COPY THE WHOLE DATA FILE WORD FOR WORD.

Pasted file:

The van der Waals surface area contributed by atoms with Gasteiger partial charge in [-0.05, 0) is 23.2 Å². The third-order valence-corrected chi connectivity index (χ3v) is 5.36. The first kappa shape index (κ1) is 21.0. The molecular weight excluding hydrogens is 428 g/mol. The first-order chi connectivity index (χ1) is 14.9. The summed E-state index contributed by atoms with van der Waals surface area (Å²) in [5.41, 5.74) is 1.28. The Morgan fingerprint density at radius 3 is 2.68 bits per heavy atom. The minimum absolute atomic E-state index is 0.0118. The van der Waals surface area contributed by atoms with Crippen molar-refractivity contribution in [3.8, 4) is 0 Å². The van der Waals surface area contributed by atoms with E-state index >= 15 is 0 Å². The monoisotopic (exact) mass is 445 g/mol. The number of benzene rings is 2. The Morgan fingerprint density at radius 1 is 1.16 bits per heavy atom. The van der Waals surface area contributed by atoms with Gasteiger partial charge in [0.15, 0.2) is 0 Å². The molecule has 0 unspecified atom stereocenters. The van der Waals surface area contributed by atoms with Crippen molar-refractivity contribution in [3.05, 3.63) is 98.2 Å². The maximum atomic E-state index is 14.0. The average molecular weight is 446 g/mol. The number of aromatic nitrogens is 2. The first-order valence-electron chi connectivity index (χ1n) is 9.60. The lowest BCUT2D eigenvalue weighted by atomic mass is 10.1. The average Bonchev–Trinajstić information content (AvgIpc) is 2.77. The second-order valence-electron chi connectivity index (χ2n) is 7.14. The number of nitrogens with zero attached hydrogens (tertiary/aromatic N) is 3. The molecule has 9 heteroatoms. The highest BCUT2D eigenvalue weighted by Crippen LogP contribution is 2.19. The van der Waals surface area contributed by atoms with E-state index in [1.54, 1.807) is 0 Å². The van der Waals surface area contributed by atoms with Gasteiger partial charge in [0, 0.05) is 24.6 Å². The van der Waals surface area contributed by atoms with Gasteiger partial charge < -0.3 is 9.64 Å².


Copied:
The van der Waals surface area contributed by atoms with Gasteiger partial charge in [-0.05, 0) is 23.2 Å². The third-order valence-corrected chi connectivity index (χ3v) is 5.36. The first kappa shape index (κ1) is 21.0. The molecular weight excluding hydrogens is 428 g/mol. The first-order chi connectivity index (χ1) is 14.9. The summed E-state index contributed by atoms with van der Waals surface area (Å²) in [5.41, 5.74) is 1.28. The Morgan fingerprint density at radius 3 is 2.68 bits per heavy atom. The minimum absolute atomic E-state index is 0.0118. The van der Waals surface area contributed by atoms with Crippen molar-refractivity contribution in [3.8, 4) is 0 Å². The van der Waals surface area contributed by atoms with E-state index >= 15 is 0 Å². The monoisotopic (exact) mass is 445 g/mol. The number of benzene rings is 2. The Morgan fingerprint density at radius 1 is 1.16 bits per heavy atom. The van der Waals surface area contributed by atoms with Gasteiger partial charge in [0.15, 0.2) is 0 Å². The molecule has 0 unspecified atom stereocenters. The van der Waals surface area contributed by atoms with Crippen molar-refractivity contribution in [3.05, 3.63) is 98.2 Å². The maximum atomic E-state index is 14.0. The average molecular weight is 446 g/mol. The number of aromatic nitrogens is 2. The first-order valence-electron chi connectivity index (χ1n) is 9.60. The lowest BCUT2D eigenvalue weighted by atomic mass is 10.1. The average Bonchev–Trinajstić information content (AvgIpc) is 2.77. The second-order valence-electron chi connectivity index (χ2n) is 7.14. The number of nitrogens with zero attached hydrogens (tertiary/aromatic N) is 3. The molecule has 9 heteroatoms. The highest BCUT2D eigenvalue weighted by Crippen LogP contribution is 2.19. The van der Waals surface area contributed by atoms with E-state index in [1.54, 1.807) is 0 Å². The van der Waals surface area contributed by atoms with Gasteiger partial charge in [0, 0.05) is 24.6 Å². The van der Waals surface area contributed by atoms with Gasteiger partial charge < -0.3 is 9.64 Å².